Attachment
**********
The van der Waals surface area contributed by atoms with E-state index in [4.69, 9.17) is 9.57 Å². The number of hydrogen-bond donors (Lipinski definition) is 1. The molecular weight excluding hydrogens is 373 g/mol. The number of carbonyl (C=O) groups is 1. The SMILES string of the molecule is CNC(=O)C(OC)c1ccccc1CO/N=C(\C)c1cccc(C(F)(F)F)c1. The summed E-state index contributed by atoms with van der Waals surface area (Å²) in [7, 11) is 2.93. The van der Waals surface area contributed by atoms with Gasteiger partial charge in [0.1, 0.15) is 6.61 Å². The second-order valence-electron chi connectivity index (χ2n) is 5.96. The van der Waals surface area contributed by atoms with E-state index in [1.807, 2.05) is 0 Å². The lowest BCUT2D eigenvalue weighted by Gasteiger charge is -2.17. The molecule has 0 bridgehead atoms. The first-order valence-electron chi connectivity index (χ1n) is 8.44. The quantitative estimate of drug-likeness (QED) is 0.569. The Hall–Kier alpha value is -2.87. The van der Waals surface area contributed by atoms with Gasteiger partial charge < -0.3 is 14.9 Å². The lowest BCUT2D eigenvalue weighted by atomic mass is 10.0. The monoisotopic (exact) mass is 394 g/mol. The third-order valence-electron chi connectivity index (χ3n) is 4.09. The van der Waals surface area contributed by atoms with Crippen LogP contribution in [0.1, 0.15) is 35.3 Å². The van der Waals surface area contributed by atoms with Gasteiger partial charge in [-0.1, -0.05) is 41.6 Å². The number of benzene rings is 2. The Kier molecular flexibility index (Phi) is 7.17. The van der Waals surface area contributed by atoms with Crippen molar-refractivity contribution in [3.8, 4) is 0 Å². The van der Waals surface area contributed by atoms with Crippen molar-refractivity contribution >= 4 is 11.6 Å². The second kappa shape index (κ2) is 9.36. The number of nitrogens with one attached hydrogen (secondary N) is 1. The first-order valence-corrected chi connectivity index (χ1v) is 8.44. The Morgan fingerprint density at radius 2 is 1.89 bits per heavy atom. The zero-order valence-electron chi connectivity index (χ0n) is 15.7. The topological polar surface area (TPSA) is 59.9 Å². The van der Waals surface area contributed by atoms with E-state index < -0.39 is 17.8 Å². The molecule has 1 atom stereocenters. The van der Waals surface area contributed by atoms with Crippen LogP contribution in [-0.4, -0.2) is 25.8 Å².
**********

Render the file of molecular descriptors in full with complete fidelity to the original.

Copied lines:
The van der Waals surface area contributed by atoms with E-state index in [4.69, 9.17) is 9.57 Å². The number of hydrogen-bond donors (Lipinski definition) is 1. The molecular weight excluding hydrogens is 373 g/mol. The number of carbonyl (C=O) groups is 1. The SMILES string of the molecule is CNC(=O)C(OC)c1ccccc1CO/N=C(\C)c1cccc(C(F)(F)F)c1. The summed E-state index contributed by atoms with van der Waals surface area (Å²) in [7, 11) is 2.93. The van der Waals surface area contributed by atoms with Gasteiger partial charge in [0.1, 0.15) is 6.61 Å². The second-order valence-electron chi connectivity index (χ2n) is 5.96. The van der Waals surface area contributed by atoms with E-state index in [1.807, 2.05) is 0 Å². The lowest BCUT2D eigenvalue weighted by Gasteiger charge is -2.17. The molecule has 0 bridgehead atoms. The first-order valence-electron chi connectivity index (χ1n) is 8.44. The quantitative estimate of drug-likeness (QED) is 0.569. The Hall–Kier alpha value is -2.87. The van der Waals surface area contributed by atoms with Gasteiger partial charge < -0.3 is 14.9 Å². The lowest BCUT2D eigenvalue weighted by atomic mass is 10.0. The monoisotopic (exact) mass is 394 g/mol. The third-order valence-electron chi connectivity index (χ3n) is 4.09. The van der Waals surface area contributed by atoms with Crippen LogP contribution in [0.1, 0.15) is 35.3 Å². The van der Waals surface area contributed by atoms with Gasteiger partial charge in [-0.1, -0.05) is 41.6 Å². The number of benzene rings is 2. The Kier molecular flexibility index (Phi) is 7.17. The van der Waals surface area contributed by atoms with Crippen molar-refractivity contribution in [3.8, 4) is 0 Å². The van der Waals surface area contributed by atoms with Crippen molar-refractivity contribution >= 4 is 11.6 Å². The second kappa shape index (κ2) is 9.36. The number of nitrogens with one attached hydrogen (secondary N) is 1. The first-order valence-corrected chi connectivity index (χ1v) is 8.44. The Morgan fingerprint density at radius 2 is 1.89 bits per heavy atom. The zero-order valence-electron chi connectivity index (χ0n) is 15.7. The topological polar surface area (TPSA) is 59.9 Å². The van der Waals surface area contributed by atoms with E-state index < -0.39 is 17.8 Å². The molecule has 1 atom stereocenters. The van der Waals surface area contributed by atoms with Crippen LogP contribution in [-0.4, -0.2) is 25.8 Å².